So, what do you need to know about colorectal cancer? Well, colorectal cancer occurs in the colon or rectum. The colon is part of the large intestine or large bowel. The rectum is the passageway that connects the colon to the anus. When discovered early on, colorectal cancer is highly treatable. 

So, what are the symptoms of colorectal cancer? Unfortunately, colorectal cancer first develops with few, if any, symptoms. Symptoms do include, however: 

Change in bowel habits: including diarrhea, constipation, a change in the consistency of your stool or your stools are narrower than usual.

Abdominal discomfort or pain: cramps, gas, feeling full, bloating, or that your bowel does not empty completely. 

Bleeding: finding blood in your stool. 

Weakness or fatigue: you may also experience weight loss, nausea, or vomiting. 

Screening is the number one way you can reduce your risk of colon cancer. If you are over 50, high risk, or have any of the above symptoms, talk to your doctor about getting checked. You are at risk if you have a family history of colorectal cancer. If you have symptoms but are under 50 and do not have a family history don’t put off speaking to your doctor.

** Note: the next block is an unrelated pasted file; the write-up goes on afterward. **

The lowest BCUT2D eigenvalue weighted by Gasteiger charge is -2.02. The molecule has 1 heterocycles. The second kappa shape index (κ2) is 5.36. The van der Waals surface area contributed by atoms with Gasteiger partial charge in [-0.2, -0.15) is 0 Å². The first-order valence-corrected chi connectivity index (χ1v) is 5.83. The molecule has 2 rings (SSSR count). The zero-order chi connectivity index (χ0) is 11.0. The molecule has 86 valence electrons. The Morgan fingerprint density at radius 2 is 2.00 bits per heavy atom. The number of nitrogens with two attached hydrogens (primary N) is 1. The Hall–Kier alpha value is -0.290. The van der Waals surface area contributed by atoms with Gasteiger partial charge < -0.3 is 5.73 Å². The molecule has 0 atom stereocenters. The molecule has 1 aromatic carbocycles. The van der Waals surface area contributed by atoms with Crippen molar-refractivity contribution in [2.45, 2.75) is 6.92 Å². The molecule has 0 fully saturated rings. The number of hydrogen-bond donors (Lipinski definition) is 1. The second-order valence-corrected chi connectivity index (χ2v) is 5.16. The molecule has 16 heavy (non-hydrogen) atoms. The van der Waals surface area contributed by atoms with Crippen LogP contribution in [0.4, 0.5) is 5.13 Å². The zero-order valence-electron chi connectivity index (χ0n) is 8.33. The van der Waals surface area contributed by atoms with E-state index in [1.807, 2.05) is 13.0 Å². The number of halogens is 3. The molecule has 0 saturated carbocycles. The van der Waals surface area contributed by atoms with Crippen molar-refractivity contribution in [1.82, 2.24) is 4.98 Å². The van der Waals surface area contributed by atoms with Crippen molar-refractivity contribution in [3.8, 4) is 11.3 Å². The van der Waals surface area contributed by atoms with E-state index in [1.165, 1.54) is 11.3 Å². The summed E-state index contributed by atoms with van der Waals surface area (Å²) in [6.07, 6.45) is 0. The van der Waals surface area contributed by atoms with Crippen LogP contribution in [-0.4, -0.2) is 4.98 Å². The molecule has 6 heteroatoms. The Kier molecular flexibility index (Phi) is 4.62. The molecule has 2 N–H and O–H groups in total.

Flu Season, Springfield Illinois, Taylorville Illinois

Flu season isn’t over yet!

We don’t yet know if flu season has peaked. There’s still time to get the flu shot if you are at risk. Everyone six months or older should get vaccinated. Furthermore, the CDC recommends that children under two and individuals with medical conditions should also get a pneumococcal vaccination to prevent pneumonia. 

If you get the flu you’ll know about it. Flu symptoms are much worse than the common cold. They come on suddenly, whereas cold symptoms are gradual. If you have flu you can expect a fever, cough, sore throat, runny nose, chills, and aching muscles. If you suspect that you have the flu call your healthcare provider as they may want to prescribe antiviral drugs to help reduce the severity and duration of your illness.